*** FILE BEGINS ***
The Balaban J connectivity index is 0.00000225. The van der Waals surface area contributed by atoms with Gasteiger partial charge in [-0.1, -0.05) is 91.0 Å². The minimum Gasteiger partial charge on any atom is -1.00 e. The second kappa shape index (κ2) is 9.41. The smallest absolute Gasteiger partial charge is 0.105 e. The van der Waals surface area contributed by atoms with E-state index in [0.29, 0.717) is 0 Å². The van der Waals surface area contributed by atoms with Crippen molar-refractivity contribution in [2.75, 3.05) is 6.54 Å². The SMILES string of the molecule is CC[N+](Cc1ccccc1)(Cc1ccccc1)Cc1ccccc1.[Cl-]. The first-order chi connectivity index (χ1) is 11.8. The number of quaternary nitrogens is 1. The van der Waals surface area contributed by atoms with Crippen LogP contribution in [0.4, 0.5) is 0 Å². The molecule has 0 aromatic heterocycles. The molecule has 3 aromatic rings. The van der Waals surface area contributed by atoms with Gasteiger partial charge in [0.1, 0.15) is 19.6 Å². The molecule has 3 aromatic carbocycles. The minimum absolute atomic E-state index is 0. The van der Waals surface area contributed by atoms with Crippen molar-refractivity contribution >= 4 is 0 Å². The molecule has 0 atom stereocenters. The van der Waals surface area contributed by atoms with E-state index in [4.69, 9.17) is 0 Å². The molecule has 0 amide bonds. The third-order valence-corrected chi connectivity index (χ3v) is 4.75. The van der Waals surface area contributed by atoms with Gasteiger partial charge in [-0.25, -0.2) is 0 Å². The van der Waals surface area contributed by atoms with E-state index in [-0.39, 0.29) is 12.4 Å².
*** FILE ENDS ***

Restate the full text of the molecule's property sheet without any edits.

The Balaban J connectivity index is 0.00000225. The van der Waals surface area contributed by atoms with Gasteiger partial charge in [-0.1, -0.05) is 91.0 Å². The minimum Gasteiger partial charge on any atom is -1.00 e. The second kappa shape index (κ2) is 9.41. The smallest absolute Gasteiger partial charge is 0.105 e. The van der Waals surface area contributed by atoms with E-state index in [0.29, 0.717) is 0 Å². The van der Waals surface area contributed by atoms with Crippen molar-refractivity contribution in [2.75, 3.05) is 6.54 Å². The SMILES string of the molecule is CC[N+](Cc1ccccc1)(Cc1ccccc1)Cc1ccccc1.[Cl-]. The first-order chi connectivity index (χ1) is 11.8. The number of quaternary nitrogens is 1. The van der Waals surface area contributed by atoms with Crippen LogP contribution in [0.4, 0.5) is 0 Å². The molecule has 0 aromatic heterocycles. The molecule has 3 aromatic rings. The van der Waals surface area contributed by atoms with Gasteiger partial charge in [0.1, 0.15) is 19.6 Å². The molecule has 3 aromatic carbocycles. The minimum absolute atomic E-state index is 0. The van der Waals surface area contributed by atoms with Crippen molar-refractivity contribution >= 4 is 0 Å². The molecule has 0 atom stereocenters. The van der Waals surface area contributed by atoms with E-state index in [4.69, 9.17) is 0 Å². The molecule has 0 amide bonds. The third-order valence-corrected chi connectivity index (χ3v) is 4.75. The van der Waals surface area contributed by atoms with Gasteiger partial charge in [-0.25, -0.2) is 0 Å². The van der Waals surface area contributed by atoms with E-state index in [-0.39, 0.29) is 12.4 Å².